Hundreds of people living in a drought-stricken California farm town could soon be taking their first hot shower in months after county officials set up portable facilities in a church parking lot.
Residents of East Porterville in the agricultural Central Valley must bring their own towel and soap, but the hot shower is free. Until now, many have been forced to bathe from buckets and drink bottled water.
Andrew Lockman, manager of the Tulare County Office of Emergency Service, said Tuesday that officials were worried about residents taking sponge baths during the colder weather.
“The poor certainly get poorer,” he said. “We're trying to provide a safety net, a basic quality of life as people struggle through this disaster.”
The county brought in 26 portable showers at a cost of $30,000 a month in the poor town with about 7,000 residents nestled against the Sierra Nevada foothills.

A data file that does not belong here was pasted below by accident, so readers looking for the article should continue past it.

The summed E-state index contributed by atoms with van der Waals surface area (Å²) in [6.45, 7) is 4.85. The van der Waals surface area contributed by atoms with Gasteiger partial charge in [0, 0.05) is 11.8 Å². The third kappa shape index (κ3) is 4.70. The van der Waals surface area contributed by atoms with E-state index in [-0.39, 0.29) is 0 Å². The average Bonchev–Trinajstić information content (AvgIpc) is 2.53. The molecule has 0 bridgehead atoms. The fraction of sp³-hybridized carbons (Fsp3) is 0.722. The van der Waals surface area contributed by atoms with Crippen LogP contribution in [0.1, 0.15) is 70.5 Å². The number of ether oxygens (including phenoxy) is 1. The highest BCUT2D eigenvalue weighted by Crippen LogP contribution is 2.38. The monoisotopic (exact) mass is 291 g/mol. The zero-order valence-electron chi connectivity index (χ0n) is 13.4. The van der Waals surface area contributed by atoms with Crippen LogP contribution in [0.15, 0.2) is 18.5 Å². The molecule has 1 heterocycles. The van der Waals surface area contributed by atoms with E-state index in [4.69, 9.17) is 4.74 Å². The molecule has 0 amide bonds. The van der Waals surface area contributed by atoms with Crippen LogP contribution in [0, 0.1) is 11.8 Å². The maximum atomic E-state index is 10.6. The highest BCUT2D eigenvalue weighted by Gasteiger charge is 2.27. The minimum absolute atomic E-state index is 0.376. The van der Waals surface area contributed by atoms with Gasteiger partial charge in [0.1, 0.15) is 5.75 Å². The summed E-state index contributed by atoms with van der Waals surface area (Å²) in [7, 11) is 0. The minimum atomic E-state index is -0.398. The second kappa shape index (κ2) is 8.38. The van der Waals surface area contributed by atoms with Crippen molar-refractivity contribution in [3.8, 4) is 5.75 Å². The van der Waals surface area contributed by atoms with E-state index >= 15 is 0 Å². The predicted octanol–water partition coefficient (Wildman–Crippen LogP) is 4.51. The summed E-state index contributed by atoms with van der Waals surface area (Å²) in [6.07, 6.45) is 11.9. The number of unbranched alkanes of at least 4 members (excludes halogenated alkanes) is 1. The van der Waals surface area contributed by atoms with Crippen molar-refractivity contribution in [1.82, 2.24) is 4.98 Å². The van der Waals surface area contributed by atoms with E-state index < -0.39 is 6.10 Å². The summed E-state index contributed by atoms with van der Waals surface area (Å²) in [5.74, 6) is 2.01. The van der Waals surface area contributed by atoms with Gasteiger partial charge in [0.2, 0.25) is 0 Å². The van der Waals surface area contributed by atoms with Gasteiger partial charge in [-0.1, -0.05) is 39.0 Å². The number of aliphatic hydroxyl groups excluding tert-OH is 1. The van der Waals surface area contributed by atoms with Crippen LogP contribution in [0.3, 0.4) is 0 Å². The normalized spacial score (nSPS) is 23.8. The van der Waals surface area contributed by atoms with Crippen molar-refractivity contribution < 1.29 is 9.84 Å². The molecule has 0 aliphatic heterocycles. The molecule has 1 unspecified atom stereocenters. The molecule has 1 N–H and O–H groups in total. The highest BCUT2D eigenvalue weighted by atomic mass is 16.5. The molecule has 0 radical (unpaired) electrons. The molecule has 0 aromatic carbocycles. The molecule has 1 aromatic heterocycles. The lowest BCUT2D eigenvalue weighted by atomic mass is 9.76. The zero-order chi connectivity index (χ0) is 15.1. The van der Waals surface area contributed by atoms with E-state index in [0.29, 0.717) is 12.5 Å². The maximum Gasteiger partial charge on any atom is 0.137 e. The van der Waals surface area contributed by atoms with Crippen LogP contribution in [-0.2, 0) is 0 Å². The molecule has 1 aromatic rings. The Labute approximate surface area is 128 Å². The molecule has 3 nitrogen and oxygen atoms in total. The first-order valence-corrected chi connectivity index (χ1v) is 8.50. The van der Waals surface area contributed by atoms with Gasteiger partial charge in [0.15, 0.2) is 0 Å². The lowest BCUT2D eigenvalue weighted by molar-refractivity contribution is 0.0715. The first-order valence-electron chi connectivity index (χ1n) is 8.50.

The wells in the area began running dry early this year, and Lockman said he knows of 600 households where people are taking sponge baths from buckets.
The county is renting trailers containing the showers and paying for security, janitorial services and electricity to provide the service. Over six months, it could cost more than $150,000, with the state contributing 75 percent, Lockman said.
The drought has put many people out of work along with depriving families of running water, he said.
“There's a lot of people out there who have a really strong need,” he said. “They're out there working in the fields. They come home wet and dirty.”